updated 11/10/2010 3:48:10 PM ET 2010-11-10T20:48:10

The spectacular contrail spotted Monday off the coast of Los Angeles may have spurred widespread reports of a mystery missile launch, but Pentagon officials now say it was not a missile at all.

CBS affiliate KCBS recorded video of the unusual contrail near sunset on Nov. 8, and early reports suggested it was a missile launch from about 35 miles out at sea, west of Los Angeles and north of Catalina Island.

After an initial investigation, the military has quashed the "mystery missile" scenario, with many experts suggesting the contrail was caused by a run-of-the-mill jet aircraft.

"While there is nothing at this time that leads the Department of Defense to believe this is a missile launch, the department and other US government agencies with expertise in aviation and space continue to look into the condensation trail (contrail) seen and reported off the coast of southern California on Monday evening," DoD spokesman Col. Dave Lapan said in a written statement. [ 7 Things That Make Great Space Hoaxes ]

"All DoD entities with rocket and missile programs reported no launches, scheduled or inadvertent, during the time period in the area of the reported contrail," Lapan added. "NORAD and USNORTHCOM confirmed that it did not monitor any foreign military missile launch off the California coast yesterday and has determined that there was no threat to the US homeland."

NORAD the North American Aerospace Defense Command worked in conjunction with U.S. Northern Command (USNORTHCOM) to investigate whether the contrail was indeed from a missile launch. NORAD is a joint U.S.-Canadian organization that provides aerospace warning, aerospace control and maritime warning for North America.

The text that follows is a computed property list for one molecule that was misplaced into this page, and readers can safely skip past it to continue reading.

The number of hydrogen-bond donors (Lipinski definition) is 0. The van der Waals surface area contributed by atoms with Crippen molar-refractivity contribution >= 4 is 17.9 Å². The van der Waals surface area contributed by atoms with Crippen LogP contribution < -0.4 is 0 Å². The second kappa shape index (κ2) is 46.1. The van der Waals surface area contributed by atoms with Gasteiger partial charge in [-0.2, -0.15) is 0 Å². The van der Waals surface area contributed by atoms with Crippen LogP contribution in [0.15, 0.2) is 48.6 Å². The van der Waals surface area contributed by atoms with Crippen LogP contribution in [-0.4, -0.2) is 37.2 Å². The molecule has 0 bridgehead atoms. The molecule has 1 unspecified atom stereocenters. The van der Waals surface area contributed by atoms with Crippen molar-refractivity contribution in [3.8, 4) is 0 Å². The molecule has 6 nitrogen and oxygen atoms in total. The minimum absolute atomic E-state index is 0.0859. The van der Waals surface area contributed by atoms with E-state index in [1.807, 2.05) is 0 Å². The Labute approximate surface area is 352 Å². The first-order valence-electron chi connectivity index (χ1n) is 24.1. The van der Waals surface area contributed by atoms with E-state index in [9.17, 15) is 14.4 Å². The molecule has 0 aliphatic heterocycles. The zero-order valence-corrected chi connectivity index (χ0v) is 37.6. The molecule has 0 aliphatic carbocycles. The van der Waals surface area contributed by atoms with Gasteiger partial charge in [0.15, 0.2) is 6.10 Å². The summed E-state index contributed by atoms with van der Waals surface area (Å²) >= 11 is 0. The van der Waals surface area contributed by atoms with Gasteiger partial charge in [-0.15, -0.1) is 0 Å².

"In addition, the FAA ran radar replays from Monday afternoon of a large area west of Los Angeles. Those replays did not reveal any fast-moving, unidentified targets," Lapan said. "The FAA also did not receive reports of any unusual sightings from pilots who were flying in the area Monday afternoon."

"We did not approve any commercial space launches in that area for Monday, and any additional information should come from NORAD. That's pretty much all I can say right now," FAA spokesman Ian Gregor told yesterday (Nov. 9).

The U.S. military does, on occasion, conduct missile test launches and other weapons tests over the Pacific Ocean that are publicly announced.

On Oct. 29, the U.S. Missile Defense Agency conducted a drill with the Japan Maritime Self-Defense Force in a joint test of ballistic missile defense intercept capabilities. Photos and videos of that launch, as well as of several others conducted during the last few months, were released via the Missile Defense Agency's website.

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